Narrative And Reflection In 'Hellhole' By Atul Gawande

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Essay writers generally approach a piece of writing with a persuasive purpose in mind. The goal of a persuasive essay is to convince readers to believe, or at least consider, some proposition that the writer has developed throughout the piece. To accomplish that task writers have at their disposal two fundamental tools—they can use narrative, which is purposeful storytelling, or they can use exposition, which is a detailed explanation of an idea, theory, or finding. Studying how both narrative and exposition are employed in an essay yields deep insight into how writers (a) ultimately develop their claims and (b) suggest new ways of understanding issues and problems. In “Hellhole,” Atul Gawande, a writer for The New Yorker, explores the effects …show more content…
Gawande interviews Senator John McCain, a prisoner of war during the Vietnam war. He asks McCain on how was like to be detainment as a prisoner during the state of war. McCain answered, “It crushes your spirit and weakens your resistance more effectively than any other form of mistreatment.”. Further into the interview with McCain and others who were also prisoners of war, Gawande found that they all described their experience of solitary confinement as absolute torture. This lead Gawande to wonder in front of the reader why if we as Americans understand solitary confinement for a prisoner of war as an awful thing, that we allow solitary confinement in the United States prison system. This contrasts Gawande’s opening story about the Rhesus Monkeys. In that story, Gawande is using a story as a way to get the reader coming up with their own ideas and conclusions, while in the second Exposition through interviews, Gawande is being more up front by showing you first hand what those who have experienced solitary confinement feel about their experiences. This method is much more up-front and …show more content…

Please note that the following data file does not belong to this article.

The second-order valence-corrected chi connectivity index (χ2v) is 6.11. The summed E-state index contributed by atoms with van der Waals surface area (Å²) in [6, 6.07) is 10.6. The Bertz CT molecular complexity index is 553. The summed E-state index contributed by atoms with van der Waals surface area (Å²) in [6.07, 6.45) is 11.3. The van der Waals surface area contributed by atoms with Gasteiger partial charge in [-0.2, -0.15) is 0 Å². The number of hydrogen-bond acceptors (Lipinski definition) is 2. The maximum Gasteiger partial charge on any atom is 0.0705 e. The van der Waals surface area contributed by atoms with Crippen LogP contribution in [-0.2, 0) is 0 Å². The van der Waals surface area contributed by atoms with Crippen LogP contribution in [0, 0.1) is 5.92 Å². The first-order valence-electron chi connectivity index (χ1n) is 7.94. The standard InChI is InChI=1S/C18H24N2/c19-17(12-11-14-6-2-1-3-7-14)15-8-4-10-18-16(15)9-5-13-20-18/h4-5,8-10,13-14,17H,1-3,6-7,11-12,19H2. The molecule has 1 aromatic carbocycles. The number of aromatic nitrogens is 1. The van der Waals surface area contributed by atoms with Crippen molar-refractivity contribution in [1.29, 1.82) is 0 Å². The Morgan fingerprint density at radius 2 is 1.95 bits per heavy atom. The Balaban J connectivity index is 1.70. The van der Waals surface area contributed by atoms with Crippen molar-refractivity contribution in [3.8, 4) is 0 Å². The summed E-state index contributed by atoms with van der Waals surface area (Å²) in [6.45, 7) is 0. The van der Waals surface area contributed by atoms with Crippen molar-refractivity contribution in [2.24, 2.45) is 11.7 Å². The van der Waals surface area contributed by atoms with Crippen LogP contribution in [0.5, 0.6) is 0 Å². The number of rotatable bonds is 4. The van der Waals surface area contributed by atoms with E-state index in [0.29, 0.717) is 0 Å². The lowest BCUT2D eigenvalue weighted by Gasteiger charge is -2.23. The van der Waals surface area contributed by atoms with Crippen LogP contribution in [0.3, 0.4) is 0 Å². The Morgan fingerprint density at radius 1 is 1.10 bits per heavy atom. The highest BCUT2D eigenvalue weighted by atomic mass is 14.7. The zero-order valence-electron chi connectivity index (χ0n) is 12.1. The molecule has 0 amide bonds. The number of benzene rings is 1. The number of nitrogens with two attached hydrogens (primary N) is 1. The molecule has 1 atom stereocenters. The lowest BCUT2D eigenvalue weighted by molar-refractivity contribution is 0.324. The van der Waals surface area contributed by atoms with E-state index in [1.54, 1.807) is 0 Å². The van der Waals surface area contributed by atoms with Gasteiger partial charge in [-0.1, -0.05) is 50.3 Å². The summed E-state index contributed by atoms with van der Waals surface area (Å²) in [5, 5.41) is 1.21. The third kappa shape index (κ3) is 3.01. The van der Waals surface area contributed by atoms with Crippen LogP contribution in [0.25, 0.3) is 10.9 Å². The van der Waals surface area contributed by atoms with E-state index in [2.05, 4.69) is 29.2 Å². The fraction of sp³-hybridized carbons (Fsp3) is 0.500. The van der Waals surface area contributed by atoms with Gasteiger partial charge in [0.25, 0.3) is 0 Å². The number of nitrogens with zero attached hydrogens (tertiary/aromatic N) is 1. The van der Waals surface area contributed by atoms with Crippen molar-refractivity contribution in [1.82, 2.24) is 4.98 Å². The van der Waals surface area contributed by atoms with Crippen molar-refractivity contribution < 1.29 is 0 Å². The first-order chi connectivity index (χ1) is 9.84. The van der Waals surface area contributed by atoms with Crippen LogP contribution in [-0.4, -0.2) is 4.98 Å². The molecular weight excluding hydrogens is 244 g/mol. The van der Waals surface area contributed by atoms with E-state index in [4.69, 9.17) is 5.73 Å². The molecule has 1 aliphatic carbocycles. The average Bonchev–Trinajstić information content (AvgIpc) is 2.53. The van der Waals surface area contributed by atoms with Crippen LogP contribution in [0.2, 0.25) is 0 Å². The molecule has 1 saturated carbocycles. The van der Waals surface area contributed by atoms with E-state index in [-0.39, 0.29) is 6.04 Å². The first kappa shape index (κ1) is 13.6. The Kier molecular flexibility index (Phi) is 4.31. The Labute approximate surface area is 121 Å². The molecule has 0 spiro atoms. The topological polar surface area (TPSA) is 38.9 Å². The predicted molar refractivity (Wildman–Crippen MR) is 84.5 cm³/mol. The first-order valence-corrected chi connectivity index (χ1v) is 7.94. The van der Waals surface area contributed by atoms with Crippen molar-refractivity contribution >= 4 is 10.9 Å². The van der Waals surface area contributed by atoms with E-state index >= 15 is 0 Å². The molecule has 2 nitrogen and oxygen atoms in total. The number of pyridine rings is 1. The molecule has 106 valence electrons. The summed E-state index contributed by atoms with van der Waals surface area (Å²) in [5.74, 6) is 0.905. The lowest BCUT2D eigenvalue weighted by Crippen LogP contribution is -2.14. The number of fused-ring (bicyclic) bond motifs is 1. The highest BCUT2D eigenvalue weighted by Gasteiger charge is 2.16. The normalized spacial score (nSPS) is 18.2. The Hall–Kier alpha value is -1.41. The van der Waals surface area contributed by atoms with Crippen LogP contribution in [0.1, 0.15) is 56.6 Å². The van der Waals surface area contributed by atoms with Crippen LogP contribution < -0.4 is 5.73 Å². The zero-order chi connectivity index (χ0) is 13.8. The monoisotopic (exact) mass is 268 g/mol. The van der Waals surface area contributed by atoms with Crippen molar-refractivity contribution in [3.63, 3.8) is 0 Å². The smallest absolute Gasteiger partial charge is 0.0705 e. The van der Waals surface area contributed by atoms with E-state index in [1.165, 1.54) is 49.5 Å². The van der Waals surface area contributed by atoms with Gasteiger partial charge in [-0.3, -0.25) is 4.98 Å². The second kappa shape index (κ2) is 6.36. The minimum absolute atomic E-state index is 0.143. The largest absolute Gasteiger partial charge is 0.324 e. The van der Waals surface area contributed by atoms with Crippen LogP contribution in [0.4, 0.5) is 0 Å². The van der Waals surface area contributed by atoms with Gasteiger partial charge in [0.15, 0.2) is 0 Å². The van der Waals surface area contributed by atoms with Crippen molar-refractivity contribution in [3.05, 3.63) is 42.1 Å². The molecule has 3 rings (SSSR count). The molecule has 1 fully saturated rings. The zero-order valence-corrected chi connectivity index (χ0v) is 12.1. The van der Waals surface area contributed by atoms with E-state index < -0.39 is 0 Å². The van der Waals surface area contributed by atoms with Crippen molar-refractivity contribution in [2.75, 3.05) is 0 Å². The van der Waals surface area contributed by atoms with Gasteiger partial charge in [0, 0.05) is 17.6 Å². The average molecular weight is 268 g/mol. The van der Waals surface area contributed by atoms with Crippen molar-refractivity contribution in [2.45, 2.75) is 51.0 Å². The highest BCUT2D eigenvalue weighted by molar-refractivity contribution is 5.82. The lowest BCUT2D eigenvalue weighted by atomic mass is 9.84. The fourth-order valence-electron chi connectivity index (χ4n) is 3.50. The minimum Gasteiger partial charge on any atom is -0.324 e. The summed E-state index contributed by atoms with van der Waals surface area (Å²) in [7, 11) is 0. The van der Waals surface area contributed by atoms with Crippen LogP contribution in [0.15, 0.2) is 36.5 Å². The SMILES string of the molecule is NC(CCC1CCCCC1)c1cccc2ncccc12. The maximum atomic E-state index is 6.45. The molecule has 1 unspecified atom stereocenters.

By using the narrative of Robert Felton, Gawande again gets us to try and put ourselves in the shoes of others to better understand what isolation is like. Gawande then transitions into more of an exposition. Gawande points out how the British prisons have changed over time to become more humane, starting from the mid seventies on forward. Gawande points out that just like the United States, Britain was choosing to using solitary confinement for their most dangerous criminals. This then made the costs of running prisons very high. British taxpayers were paying thousands per prisoner. This then caused the public to take notice which led to citizens to raise their voice and protest this harsh treatment. Later in the nineteen eighties, the British started change their policy of excessive use of violence on prisoners. They decided to take a different approach and give prisoners more control instead of less. They provided them with better cells where they got more comfort. Later on, the use of solitary confinement in British prisons was much less than before and they started moving toward treating those prisoners instead of torturing them. Prisons in Britain chose to take the approach of rehabilitating people rather than treating them as a lost cause. This exposition is used to show that there are

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